The California Air Resources Board has released its most recent proposal, setting ambitious goals for the coming years. The proposal indicates that 35% of all new vehicle sales would need to be electric by 2026, and every new vehicle sold would need to be electric by 2035. 

New vehicles would have to offer a minimum of 150 miles per charge by 2035 and would also be required to come with an 8-year or 100,000-mile electric battery warranty. Under the proposal, used vehicle sales and gas-powered vehicles would still be allowed in the state. 

Nine states currently follow the existing California rules, which are stricter than federal regulations, and one major obstacle they face is the lack of current charging infrastructure. Last year, California’s Energy Commission allocated over $300 million in spending for the stations, but in order to meet its target of having 250,000 charging stations throughout the state by 2025, over 170,000 new stations will have to be installed.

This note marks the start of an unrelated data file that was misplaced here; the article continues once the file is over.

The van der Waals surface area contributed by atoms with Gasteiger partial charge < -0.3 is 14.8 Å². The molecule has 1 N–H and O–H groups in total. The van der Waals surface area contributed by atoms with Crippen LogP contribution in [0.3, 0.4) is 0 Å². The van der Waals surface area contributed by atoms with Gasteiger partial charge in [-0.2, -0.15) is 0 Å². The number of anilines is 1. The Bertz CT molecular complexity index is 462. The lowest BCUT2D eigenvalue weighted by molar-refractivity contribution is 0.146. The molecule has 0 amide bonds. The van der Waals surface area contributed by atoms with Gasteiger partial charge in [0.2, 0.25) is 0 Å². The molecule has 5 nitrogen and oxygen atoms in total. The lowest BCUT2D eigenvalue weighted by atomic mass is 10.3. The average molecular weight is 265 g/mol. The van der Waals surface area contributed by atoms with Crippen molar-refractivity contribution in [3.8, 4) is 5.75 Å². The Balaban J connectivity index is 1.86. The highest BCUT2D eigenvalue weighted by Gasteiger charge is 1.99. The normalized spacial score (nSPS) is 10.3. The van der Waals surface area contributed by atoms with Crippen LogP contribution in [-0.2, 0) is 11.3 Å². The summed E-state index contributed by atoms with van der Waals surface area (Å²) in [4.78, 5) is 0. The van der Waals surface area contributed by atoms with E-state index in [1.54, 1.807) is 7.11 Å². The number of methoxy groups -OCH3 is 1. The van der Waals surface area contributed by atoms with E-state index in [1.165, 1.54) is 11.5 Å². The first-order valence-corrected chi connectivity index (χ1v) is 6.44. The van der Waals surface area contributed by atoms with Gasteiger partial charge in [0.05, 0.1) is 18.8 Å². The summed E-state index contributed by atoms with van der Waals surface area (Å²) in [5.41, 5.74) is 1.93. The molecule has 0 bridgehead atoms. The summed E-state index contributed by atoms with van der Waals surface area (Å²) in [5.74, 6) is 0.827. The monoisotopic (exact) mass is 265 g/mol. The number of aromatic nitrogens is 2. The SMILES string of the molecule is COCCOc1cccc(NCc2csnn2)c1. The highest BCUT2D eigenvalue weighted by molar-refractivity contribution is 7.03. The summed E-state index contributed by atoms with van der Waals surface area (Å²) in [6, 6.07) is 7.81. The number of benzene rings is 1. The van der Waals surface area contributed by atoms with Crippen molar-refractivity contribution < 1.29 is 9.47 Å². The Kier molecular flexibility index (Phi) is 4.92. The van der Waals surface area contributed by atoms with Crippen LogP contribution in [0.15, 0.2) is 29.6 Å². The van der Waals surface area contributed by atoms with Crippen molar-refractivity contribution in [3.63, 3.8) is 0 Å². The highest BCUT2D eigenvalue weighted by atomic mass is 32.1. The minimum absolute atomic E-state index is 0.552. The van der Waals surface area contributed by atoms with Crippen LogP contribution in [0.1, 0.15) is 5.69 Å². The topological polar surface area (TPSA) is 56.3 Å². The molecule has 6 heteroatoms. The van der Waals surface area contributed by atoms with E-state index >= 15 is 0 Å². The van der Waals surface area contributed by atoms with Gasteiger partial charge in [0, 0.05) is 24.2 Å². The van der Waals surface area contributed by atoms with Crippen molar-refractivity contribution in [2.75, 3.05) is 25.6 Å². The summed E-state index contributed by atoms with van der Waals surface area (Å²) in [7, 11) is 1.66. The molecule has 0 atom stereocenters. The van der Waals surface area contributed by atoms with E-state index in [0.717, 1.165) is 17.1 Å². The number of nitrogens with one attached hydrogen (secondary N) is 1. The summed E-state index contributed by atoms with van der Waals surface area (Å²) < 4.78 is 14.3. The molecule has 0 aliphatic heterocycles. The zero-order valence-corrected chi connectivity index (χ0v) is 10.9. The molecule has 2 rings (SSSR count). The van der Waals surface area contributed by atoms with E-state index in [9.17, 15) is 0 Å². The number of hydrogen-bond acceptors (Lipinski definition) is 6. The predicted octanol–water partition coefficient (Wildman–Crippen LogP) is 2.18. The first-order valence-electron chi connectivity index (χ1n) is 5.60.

While automakers have been investing heavily in the transition to electric vehicles and zero-emissions processes, the Alliance for Automotive Innovation released a statement indicating that “these draft requirements will be extremely challenging even in California and may not be achievable in all the states that currently follow California’s program.” The alliance includes large automakers such as Ford and Toyota. 

The proposal will now be reviewed and may subsequently require approval from the U.S. Environmental Protection Agency.

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